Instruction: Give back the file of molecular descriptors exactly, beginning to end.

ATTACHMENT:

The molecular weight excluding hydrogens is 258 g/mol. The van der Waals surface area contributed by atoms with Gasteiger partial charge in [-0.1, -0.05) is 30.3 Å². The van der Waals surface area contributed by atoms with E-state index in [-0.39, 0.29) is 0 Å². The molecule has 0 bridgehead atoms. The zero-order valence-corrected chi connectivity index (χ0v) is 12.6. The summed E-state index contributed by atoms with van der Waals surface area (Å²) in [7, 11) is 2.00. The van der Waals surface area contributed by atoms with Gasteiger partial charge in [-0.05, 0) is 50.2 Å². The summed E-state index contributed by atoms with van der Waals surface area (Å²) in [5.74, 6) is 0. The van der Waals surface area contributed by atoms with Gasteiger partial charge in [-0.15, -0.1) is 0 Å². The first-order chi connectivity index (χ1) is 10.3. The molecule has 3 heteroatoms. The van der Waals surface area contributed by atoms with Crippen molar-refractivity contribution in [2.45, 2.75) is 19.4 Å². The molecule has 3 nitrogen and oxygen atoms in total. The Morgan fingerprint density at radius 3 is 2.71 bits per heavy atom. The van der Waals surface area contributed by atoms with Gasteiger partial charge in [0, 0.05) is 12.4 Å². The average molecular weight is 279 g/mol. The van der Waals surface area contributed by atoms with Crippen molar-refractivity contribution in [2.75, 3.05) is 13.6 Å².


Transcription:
The molecular weight excluding hydrogens is 258 g/mol. The van der Waals surface area contributed by atoms with Gasteiger partial charge in [-0.1, -0.05) is 30.3 Å². The van der Waals surface area contributed by atoms with E-state index in [-0.39, 0.29) is 0 Å². The molecule has 0 bridgehead atoms. The zero-order valence-corrected chi connectivity index (χ0v) is 12.6. The summed E-state index contributed by atoms with van der Waals surface area (Å²) in [7, 11) is 2.00. The van der Waals surface area contributed by atoms with Gasteiger partial charge in [-0.05, 0) is 50.2 Å². The summed E-state index contributed by atoms with van der Waals surface area (Å²) in [5.74, 6) is 0. The van der Waals surface area contributed by atoms with Gasteiger partial charge in [-0.15, -0.1) is 0 Å². The first-order chi connectivity index (χ1) is 10.3. The molecule has 3 heteroatoms. The van der Waals surface area contributed by atoms with Crippen molar-refractivity contribution in [2.45, 2.75) is 19.4 Å². The molecule has 3 nitrogen and oxygen atoms in total. The Morgan fingerprint density at radius 3 is 2.71 bits per heavy atom. The van der Waals surface area contributed by atoms with Gasteiger partial charge in [0, 0.05) is 12.4 Å². The average molecular weight is 279 g/mol. The van der Waals surface area contributed by atoms with Crippen molar-refractivity contribution in [2.75, 3.05) is 13.6 Å².